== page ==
Looking Up
As usual, it was astrology and the sky that cued me into the principle I was seeing at work--the opposite concepts of wildness and domestication. Wildness, freedom, and revolution are represented by Uranus. Uranus is expansion, whereas Saturn represents contraction, confinement, and responsibility. Youth is Uranus; aging is Saturn. Life is sweet when this pair on the continuum of experience is balanced. There can be a lot of freedom, even within boundaries.

Growing older is scary in spots, especially as we see some of our physical abilities decline and medical conditions creep in. This hit home hard on this trip as Tim used a wheelchair for the first time at places that would have required long walks. We may not always have the complete freedom of “the wild” as we grow older. We may have to live in more contained environments, such as assisted living—with or near relatives. Even an “active 55-plus” community is a choice to limit our immediate neighbors to a group of people based on age and age-related attributes. I struggle whether or not a more homogenous community would be good for me … and if or I how I would handle the need for assistance at some point, if it becomes necessary.

Eva taught me that even within the safety of a more protected environment, happiness and social encounters still can thrive. Sure, she jumps and does tricks for the fish. (When people jump through hoops for their meals, it’s called a job.) Nevertheless, Eva was completely engaged with us, her human playmates.

I don’t doubt for a minute that she also jumps for joy.

Thursday, January 8, 2009


After ten years of marriage, my honey and I finally went on one of those moon things. This got me wondering about the origin of this sweet custom—honeymoons.

Imagine my surprise when I discovered the roots of the honeymoon are far from romantic and date to the era of Attila the Hun! (Hunnymoon?) First, it involved abduction of the bride-to-be from a neighboring village. The groom had to go into hiding with her from her family. Naturally, her relatives would be frantically searching for their missing daughter and sister. The groom’s best man was the only person who knew their whereabouts. Honeymoon is from an ancient Norse word that means hiding. Though the folklore is from the fifth century, this doesn’t sound far from a cave man dragging his woman around by her hair.

Second, the honey in the word comes from honeyed mead. The moon portion simply refers to the monthly lunar cycle. The Scandinavian custom in the first months of marriage was to drink the honeyed wine nightly. Even for those couples who actually wanted to hook up, village life was too work-heavy for newlyweds to loll around for long drinking mead or drinking in each other’s eyes. The idea grew from this that no month of marriage would be as sweet as the first with the ritual honeyed mead, especially after you have to get on with “real life.”

Attila took the abduction and mead aspects of honeymooning to new heights—well, more like lows. He was King of the Huns from 433-453 A.D. King Hunny himself not only absconded with another man’s wife, he eventually drank himself to death on mead.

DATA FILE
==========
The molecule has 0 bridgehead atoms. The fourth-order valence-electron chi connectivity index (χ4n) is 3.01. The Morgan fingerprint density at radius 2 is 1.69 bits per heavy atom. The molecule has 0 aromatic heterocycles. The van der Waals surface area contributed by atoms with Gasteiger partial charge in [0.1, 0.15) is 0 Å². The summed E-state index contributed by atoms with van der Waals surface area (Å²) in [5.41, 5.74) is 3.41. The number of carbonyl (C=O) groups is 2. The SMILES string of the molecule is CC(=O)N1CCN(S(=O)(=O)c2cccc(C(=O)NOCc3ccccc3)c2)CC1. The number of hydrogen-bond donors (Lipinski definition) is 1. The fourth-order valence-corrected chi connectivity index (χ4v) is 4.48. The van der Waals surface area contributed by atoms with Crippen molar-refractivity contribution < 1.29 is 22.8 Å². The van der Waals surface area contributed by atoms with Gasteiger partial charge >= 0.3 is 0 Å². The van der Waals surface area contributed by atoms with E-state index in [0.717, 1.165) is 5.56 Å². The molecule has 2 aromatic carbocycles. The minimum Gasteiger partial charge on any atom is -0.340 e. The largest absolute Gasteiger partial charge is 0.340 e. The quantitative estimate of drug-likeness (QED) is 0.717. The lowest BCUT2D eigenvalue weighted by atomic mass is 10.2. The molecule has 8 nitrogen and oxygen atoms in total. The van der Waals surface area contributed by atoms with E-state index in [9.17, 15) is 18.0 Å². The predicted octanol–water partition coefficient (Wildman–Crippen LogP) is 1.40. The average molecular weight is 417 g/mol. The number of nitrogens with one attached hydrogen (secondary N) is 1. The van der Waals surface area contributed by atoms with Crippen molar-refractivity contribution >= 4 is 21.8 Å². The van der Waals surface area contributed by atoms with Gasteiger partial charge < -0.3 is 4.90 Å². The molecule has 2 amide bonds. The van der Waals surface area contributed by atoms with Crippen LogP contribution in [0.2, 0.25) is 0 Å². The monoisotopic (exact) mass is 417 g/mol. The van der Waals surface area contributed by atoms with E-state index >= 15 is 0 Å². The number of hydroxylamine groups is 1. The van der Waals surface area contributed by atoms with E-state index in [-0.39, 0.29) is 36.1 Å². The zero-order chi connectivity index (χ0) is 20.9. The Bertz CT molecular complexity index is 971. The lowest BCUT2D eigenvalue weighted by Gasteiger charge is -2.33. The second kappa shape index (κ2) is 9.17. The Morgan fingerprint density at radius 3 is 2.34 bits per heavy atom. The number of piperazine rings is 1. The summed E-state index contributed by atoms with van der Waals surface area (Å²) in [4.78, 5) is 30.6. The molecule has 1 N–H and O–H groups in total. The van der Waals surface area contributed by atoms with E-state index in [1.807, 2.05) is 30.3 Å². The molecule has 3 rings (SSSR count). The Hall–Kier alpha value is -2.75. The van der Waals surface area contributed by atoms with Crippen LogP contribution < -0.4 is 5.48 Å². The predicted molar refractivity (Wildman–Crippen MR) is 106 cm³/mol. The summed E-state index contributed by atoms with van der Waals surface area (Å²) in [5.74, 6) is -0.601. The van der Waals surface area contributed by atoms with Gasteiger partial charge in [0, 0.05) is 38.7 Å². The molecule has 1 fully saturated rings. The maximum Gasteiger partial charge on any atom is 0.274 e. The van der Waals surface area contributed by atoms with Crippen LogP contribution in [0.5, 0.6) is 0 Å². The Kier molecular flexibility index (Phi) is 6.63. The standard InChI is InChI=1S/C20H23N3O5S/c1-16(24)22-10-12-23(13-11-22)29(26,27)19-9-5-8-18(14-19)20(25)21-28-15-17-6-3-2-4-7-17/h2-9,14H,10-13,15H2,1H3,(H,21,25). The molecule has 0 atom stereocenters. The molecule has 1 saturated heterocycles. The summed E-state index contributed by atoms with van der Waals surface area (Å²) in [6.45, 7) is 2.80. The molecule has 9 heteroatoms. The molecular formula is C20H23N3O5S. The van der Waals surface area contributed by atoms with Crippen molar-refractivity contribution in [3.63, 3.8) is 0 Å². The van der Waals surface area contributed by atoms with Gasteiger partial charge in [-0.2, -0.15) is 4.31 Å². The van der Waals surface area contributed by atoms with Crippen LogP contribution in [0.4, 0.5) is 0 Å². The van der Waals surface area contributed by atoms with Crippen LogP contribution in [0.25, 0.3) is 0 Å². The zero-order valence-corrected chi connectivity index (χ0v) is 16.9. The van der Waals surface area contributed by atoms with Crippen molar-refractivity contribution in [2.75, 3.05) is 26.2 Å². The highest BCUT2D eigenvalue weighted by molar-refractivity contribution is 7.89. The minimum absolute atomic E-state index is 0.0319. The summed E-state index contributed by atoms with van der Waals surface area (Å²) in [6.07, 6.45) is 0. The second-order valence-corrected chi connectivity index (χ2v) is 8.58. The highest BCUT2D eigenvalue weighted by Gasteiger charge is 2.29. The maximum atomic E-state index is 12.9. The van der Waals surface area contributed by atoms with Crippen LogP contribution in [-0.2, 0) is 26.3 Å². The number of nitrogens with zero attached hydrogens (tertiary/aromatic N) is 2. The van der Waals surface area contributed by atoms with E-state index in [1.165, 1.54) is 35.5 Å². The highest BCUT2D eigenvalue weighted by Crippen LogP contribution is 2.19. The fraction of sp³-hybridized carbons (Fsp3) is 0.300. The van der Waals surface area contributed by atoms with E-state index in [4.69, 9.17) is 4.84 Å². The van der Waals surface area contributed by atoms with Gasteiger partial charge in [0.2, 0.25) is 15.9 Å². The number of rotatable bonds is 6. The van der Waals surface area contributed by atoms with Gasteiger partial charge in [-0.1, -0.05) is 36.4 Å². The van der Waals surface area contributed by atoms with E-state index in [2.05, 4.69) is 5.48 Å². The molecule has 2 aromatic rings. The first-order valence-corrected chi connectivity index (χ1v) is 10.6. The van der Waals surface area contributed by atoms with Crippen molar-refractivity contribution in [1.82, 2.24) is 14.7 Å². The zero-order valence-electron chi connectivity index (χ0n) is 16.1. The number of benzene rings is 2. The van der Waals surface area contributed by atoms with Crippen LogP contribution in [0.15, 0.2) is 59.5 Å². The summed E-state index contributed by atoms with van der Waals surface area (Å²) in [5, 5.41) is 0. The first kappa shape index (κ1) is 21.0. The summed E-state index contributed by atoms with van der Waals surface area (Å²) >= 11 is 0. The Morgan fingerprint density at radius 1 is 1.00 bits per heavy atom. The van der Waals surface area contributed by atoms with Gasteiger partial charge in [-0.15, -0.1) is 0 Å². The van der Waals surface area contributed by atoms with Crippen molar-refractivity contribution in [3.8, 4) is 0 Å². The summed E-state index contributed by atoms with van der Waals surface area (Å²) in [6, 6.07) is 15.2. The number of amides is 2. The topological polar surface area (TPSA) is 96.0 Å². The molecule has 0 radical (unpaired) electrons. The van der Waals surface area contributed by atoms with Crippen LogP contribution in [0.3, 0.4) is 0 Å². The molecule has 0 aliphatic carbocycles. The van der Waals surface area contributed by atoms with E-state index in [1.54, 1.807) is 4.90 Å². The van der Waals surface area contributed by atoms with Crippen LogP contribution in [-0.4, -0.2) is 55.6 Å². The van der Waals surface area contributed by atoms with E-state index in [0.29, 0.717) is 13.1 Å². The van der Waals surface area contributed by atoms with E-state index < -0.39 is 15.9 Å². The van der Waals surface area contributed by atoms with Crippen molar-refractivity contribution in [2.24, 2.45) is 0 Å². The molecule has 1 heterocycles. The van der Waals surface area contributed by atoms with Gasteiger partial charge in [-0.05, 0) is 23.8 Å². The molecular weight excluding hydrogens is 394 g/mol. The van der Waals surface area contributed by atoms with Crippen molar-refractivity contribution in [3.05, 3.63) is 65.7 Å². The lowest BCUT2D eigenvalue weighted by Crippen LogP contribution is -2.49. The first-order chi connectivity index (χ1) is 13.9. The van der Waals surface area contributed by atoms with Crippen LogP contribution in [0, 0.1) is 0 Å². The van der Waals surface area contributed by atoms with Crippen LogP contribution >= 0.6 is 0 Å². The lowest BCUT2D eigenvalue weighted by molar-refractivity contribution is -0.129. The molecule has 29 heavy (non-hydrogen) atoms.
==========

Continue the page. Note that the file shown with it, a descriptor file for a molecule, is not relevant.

In the Western world, the custom of newlyweds going on a holiday together after marriage is compliments of the British in the 19th century. Nowadays, honeymoons tend to be taken in seclusion to exotic places, or at least somewhere the couple considers special or romantic.

We just came back from Hawaii. We went on a
whale-watching cruise and saw the Pearl Harbor Memorial on Oahu. Then we moved onto the Big Island of Hawaii for a week. The main event for us there was swimming with the dolphins followed by a helicopter ride over a live volcano. More details on this trip of a lifetime in another post.

Time, money, circumstances—they just never came together for us to do this until now. But we have something else that made it feel more urgent. Tim, my husband, has a medical condition that affects his mobility. While he’s still walking, he’s not getting around as well as he used to, and he has less endurance. We don’t know what the future will bring. We feel fortunate that Tim has gotten to be a sexagenarian with so much quality of life. Yet we don’t know about tomorrow. So, we swam with the dolphins while we could—something on his “Bucket List”— hang the expense.

Isn’t that how boomers should live their lives, anyway? Even if you don’t have something like a health issue nudging you:

We never know how much sand is in our hourglass.
We do know that by this time of our lives,
there’s more on the bottom than on the top.

I remember one of the sweetest moments in the movie “
Michael,” where a rag-tag angel visiting earth, played by John Travolta, is melancholy as his time to leave draws near. He looks around then stares at the sunset and says, “I’m really going to miss this place.” This recollection, written before the trip, became more ironic during it when John lost his young son to a seizure while we were in Hawaii. How truly unpredictable life can be …

So, grab your honey and get every last drop of nectar out of this time around. Where we go next may be even more spectacular. But if an angel—even a fictional one who has been both places— is reluctant to leave Earth, surely we should live every second of life here to the hilt.


Photo © Yakov Stavchansky

Sources for this post were The Honeymoon by Charles Panati and Wikipedia.